Week 2 in Financially Overwhelmed? series
This is a “you need to crawl before you walk” step towards reclaiming your finances. I’ve noticed that a few books I’ve been reading seem to leap right into collecting three to six months’ worth of financial expenses before proceeding with anything else. Gail Vaz-Oxlade’s Debt-Free Forever mentions collecting six months of expenses on page 2 of Chapter One to track spending trends. I believe this is absolutely a necessary step towards getting the bigger picture for your money habits but for someone just trying to wrap their head around what’s happening in their financial life, this could be quite overwhelming. I know it was for me.
So here we go:
Below is a sample budget that I had for myself a few years ago. Take note of the headings included in the budget, this is a basic budget designed to help you figure out how much it’s costing you to live every month. Necessary expenses like mortgage/rent payments; car payment; insurance (auto, property etc.); monthly bus pass; and/or minimum credit card/loan/line of credit payments.
Important points to remember:
– Be honest – don’t hide from your financial situation by rounding down or guessing at different payments or totals. This isn’t what you want to be, this is what it is.
– Be thorough – do take the time to pick up the phone and call your lender or go through the paperwork to get the information you need to feed into your budget.
– Be timely – pick a time when you have a few hours, an open area to work with, and a glass of wine, or a cup of coffee. Pick a time, also, when you are feeling clear-minded and open to the information.
– Be courageous – it takes courage to face something that you know is going to be difficult. Kudos!
Once you’ve gone through all your information, you will have a much better appreciation of what you’re current incoming/outgoing financials look like. Next week (Thursday), we’ll talk about what to do with your new found information.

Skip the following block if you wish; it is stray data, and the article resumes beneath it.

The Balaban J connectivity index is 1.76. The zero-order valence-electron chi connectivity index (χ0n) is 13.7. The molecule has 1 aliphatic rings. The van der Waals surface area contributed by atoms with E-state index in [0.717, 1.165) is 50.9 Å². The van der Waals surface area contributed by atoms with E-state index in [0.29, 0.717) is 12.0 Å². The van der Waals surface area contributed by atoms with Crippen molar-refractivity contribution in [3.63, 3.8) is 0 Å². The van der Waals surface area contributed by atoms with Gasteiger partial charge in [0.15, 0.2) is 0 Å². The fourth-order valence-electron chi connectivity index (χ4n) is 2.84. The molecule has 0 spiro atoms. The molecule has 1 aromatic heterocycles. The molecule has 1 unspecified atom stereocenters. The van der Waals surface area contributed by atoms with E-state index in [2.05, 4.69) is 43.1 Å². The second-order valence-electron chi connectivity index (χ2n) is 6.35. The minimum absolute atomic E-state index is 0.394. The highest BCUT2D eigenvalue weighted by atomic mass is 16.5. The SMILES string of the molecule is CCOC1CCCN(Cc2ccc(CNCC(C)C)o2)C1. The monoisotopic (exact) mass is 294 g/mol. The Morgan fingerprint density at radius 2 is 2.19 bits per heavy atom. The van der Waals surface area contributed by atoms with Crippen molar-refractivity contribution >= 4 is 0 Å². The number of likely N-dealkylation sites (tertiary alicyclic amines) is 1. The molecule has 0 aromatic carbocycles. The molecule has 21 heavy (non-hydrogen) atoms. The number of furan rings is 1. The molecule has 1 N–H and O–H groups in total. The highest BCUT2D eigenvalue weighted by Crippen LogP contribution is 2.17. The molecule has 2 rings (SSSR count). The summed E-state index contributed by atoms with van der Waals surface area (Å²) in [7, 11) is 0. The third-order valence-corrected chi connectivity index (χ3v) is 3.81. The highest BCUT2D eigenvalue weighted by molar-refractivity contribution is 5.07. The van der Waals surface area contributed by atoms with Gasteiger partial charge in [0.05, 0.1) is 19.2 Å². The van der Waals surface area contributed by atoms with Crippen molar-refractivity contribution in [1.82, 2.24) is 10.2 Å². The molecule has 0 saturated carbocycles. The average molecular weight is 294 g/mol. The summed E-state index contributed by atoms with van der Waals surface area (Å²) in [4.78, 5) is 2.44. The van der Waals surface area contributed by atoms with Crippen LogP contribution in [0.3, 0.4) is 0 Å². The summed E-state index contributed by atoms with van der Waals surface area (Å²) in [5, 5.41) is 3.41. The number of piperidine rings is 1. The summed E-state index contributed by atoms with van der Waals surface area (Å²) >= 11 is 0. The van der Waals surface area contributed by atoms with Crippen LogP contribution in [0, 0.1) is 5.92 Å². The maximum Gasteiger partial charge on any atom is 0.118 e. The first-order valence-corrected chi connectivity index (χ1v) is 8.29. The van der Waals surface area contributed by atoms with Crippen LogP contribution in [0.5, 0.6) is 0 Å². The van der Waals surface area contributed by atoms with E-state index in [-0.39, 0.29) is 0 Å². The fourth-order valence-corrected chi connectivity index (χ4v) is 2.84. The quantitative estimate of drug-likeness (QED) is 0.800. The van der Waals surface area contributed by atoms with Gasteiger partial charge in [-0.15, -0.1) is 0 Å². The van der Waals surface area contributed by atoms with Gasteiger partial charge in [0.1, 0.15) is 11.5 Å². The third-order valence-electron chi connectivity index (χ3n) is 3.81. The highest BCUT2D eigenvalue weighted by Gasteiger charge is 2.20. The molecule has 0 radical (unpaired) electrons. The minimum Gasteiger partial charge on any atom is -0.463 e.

Now readers, have you ever had to “be honest” with yourself about something you really didn’t want too?
Here is a sample budget sheet that you may want to check out (this is a downloadable excel spreadsheet from moneymentors.ca.
*Money Mentors is a nonprofit credit counselling agency. You don’t need to need credit counselling to take advantage of their Learning Centre however.
Canadian Budget Binder says
We love our budget obviously and for good reason, it keeps us on our toes so we know what our financial picture looks like. A budget takes work but in time it becomes a lifestyle and is so easy you forget you are doing it. I have a few free downloadable tools that your fans might like. A pantry list, grocery list, basic budget, overtime tracking. All these were designed with the budget in mind and to keep organized. Gail is a great influence on many. Thanks for sharing this!
Thanks CBB! You are definitely right about it taking practice, I would be embarrassed to tell you how many revisions of this concept I had to go through before getting comfortable with being accountable on paper.
I felt that if I kept my financial situation “open” without having to tie myself down to a restrictive budget, that it would actually be better. I felt I could be more flexible with how I responded to “things that came up”. All that ended up happening was that I was constantly in financial crisis mode, throwing money at whatever debt inferno happened to be blazing the brightest at the moment. Not cool.
Viva La Budgeting!